Background: Incomplete surgical staging of patients with early-stage epithelial ovarian cancer (EOC) has been reported in up to 98% of cases, when based on the International Federation of Obstetrics and Gynecology (FIGO) staging procedure. The aim of the present retrospective study was to clarify the reasons for incomplete staging.
Methods: The PRISMA (Prevention Recovery Information System for Monitoring and Analysis) technique was used to evaluate cases with FIGO I-IIa EOC based on incomplete staging from five gynecologic oncologic center hospitals in the Netherlands in the period 2010-2014.
Results: Fifty cases with an incomplete surgical staging of EOC according to national guidelines were included. The most common reasons for incomplete staging were insufficient random biopsies of the peritoneum (n = 34, 68%), and less than ten lymph nodes being resected and/or found at pathology (n = 16, 32%). The most mentioned reason for not performing biopsies was, besides forgetting to do so, believing that after careful inspection and palpation, taking biopsies is irrelevant and/or already are being taken while performing a hysterectomy (peritoneum of cul-de-sac, bladder). The value of contralateral pelvic lymph node dissection in case of a unilateral ovarian malignancy was also doubted, influencing the number of lymph nodes resected.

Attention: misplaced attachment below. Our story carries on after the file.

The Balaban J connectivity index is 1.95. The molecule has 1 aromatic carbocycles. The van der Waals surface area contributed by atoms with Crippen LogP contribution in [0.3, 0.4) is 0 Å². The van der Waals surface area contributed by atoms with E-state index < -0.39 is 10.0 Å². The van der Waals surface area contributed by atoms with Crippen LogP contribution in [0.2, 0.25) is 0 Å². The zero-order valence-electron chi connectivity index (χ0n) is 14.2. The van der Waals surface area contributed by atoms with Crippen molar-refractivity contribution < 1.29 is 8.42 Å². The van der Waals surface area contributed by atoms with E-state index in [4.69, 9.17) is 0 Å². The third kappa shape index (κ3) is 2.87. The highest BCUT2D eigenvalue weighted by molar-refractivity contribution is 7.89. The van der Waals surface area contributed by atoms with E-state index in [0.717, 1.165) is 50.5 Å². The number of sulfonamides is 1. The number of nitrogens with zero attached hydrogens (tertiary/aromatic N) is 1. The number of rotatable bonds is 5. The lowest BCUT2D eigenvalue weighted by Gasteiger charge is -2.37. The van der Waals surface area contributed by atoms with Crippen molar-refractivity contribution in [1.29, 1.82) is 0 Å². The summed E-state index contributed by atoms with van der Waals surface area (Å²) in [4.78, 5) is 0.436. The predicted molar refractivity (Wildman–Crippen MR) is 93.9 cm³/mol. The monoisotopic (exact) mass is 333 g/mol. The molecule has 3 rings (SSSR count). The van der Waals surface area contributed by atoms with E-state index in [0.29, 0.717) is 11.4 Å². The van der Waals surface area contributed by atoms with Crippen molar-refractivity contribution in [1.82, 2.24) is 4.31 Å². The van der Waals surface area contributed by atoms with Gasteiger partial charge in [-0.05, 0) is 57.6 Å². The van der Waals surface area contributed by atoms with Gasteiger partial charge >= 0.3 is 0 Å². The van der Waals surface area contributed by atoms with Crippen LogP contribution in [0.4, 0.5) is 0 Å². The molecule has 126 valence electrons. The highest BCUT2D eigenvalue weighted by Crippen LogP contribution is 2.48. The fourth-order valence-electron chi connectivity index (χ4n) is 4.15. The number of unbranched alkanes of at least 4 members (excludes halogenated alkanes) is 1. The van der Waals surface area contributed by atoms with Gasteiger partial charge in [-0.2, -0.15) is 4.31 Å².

Conclusions: The most important reasons for incomplete staging in EOC are, besides omitting elements by accident, questioning the importance of obligatory elements of the staging procedure. A structured list of staging steps during surgery and more evidence-based consensus concerning these obligatory elements might increase the number of complete staging procedures in EOC. (C) 2021 Published by Elsevier Inc.